5 Amazing Benefits of Lychee Tea

by John Staughton (BASc, BFA) last updated -

Drinking lychee tea is a refreshingly sweet and surprisingly healthy beverage using an exotic, nutrient-dense fruit.

What is Lychee Tea?

Lychee tea is a fruit tea that consists of lychee fruit, juice, flower petals, or extracts mixed with traditional black tea. The lychee fruit grows on a tree that is the only member of the Litchi genus, which may explain the fruits’ truly unique appearance. This tree is native to a limited number of Chinese provinces and has been used in traditional medicine throughout history.

Lychee tea is often brewed as an iced tea to make a summer beverage, but it can also be served warm. Since it does include traditional black tea, there will be caffeine in this tea, but the sweetness of the fruit will minimize much of the astringency in this drink. As this fruit became more popular as an export around the world, the popularity of this tea also grew. [1]

A glass of yellow-colored tea topped with mint and fruit, placed on a wooden platform

A cool glass of flavor and goodness. Photo Credit: Shutterstock

Lychee Tea Nutrition

This tea has a good nutritional profile, with high levels of potassium, and good amounts of polyphenolic compounds, flavonoids, and beta-carotene, as well as vitamin C and assorted B vitamins. [2]

Lychee Tea Benefits

The most notable benefits of lychee tea include its ability to ease digestion, aid in weight loss, and protect the heart, among others.

Improves Cardiovascular Health

High levels of potassium mean that this tea can help to lower blood pressure and protect against atherosclerosis, heart attacks, and stroke. [3]

Strengthens Immune System

This tea provides a major immune system bump in the form of vitamin C, helping to stimulate white blood cell production and protect against the common cold and flu. [4]

Anticancer Potential

Lychee, scientifically known as Litchi chinensis, was observed to have antitumor properties in a 2017 study published in the Nutrients journal. While further studies are required to fully explore its anticancer potential, these properties are being attributed to the bioactive compounds in the seeds, pulps, as well as the peel. [5]

Aids in Digestion

This tea was often consumed following a large meal, as the caffeine and antioxidants were believed to speed and smooth the digestive process.

Helps Weight Loss

Caffeinated beverages can stimulate metabolism, thus helping to burn fat faster and aid in weight loss goals. [6]

How to Make Lychee Tea?

Lychee tea can be made in different ways. You can either use the extracted juice of the fruit or even the fruit themselves. In traditional use, sometimes only the flower petals were blended in with the tea for a more subtle sweetness. Presented below is more of a basic recipe.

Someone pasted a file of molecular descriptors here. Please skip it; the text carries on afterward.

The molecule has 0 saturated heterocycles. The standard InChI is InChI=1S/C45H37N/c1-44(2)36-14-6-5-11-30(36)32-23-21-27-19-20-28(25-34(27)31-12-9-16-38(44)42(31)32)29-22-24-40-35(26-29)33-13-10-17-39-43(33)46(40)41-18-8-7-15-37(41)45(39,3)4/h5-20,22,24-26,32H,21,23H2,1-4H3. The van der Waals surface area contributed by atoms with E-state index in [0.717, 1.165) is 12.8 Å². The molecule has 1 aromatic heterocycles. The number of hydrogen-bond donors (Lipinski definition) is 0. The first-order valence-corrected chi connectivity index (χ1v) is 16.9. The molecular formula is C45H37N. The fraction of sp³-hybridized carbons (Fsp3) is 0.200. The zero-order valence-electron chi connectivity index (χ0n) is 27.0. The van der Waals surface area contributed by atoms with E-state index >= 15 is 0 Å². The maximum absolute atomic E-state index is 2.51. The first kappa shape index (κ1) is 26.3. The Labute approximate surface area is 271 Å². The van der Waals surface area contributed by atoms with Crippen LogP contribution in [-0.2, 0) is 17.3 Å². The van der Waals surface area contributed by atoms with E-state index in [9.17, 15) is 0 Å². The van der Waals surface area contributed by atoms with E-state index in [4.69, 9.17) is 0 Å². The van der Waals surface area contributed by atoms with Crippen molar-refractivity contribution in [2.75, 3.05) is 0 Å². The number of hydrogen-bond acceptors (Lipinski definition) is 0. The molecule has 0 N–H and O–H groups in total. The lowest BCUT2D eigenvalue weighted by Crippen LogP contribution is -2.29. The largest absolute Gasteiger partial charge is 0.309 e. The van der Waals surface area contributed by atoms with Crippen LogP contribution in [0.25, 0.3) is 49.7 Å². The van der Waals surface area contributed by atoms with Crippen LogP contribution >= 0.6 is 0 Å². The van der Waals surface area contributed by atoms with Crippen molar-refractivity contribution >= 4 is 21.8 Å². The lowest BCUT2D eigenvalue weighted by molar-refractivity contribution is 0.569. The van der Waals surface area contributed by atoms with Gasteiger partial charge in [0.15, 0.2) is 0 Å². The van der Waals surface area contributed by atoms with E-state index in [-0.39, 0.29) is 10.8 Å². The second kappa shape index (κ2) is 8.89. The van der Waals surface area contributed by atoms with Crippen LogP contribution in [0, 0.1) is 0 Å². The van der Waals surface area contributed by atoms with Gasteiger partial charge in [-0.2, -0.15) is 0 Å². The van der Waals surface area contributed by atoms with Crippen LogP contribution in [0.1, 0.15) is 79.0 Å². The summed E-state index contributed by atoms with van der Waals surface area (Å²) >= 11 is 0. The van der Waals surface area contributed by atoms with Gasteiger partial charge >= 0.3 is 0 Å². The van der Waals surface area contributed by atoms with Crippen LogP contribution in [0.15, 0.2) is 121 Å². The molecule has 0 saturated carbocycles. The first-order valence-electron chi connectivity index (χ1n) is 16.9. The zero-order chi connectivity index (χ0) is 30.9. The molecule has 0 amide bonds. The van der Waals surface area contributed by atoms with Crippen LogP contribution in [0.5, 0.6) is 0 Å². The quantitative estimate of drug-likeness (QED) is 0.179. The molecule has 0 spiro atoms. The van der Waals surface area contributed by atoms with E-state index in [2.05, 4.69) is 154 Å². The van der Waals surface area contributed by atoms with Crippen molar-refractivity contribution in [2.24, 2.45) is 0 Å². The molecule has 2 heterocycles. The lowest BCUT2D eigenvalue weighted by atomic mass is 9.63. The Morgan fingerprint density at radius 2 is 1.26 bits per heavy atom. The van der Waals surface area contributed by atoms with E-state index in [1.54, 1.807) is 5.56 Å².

A glass of yellow-colored tea topped with mint and fruit, placed on a wooden platform

Refreshing Lychee Tea Recipe

The perfect beverage for the summer!
1.5 from 4 votes
Print Pin Rate
Course: Beverage
Cuisine: Mediterranean
Keyword: lychee, lychee iced tea, lychee tea
Prep Time: 5 minutes
Total Time: 5 minutes
Servings: 3 servings
Author: Ishani Bose


  • 1/4 cup of lychee syrup
  • 3 cups of water
  • 2-3 black tea bags


  • To make lychee tea, remove the skin and chop the lychee fruits.
  • Press and crush them to a pulp.
  • Add a small amount of water and strain the juice out through a cheesecloth.
  • Bring a pot of water to boil on the stove.
  • Add 2-3 black tea bags and allow them to steep for 2-3 minutes.
  • Add the lychee juice. Steep for another 1-2 minutes, then take it down from the stove. Allow it to cool and refrigerate it for a few hours till it's cold enough to be served.


You can garnish this tea with fresh, whole lychee fruit, tapioca pearls, or a bit of milk, depending on your preference

Side Effects

    If you drink this tea in excess, you might experience some side effects, especially due to the caffeine content. This tea should be avoided by pregnant or breastfeeding women, as well as those with nervous disorders, or who want to reduce their caffeine intake. Some allergies to lychee exist, but they are rare and would result in mild to moderate gastrointestinal troubles.

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    About the Author

    John Staughton is a traveling writer, editor, publisher and photographer with English and Integrative Biology degrees from the University of Illinois in Champaign-Urbana (USA). He co-founded the literary journal, Sheriff Nottingham, and now serves as the Content Director for Stain’d Arts, a non-profit based in Denver, Colorado. On a perpetual journey towards the idea of home, he uses words to educate, inspire, uplift and evolve.

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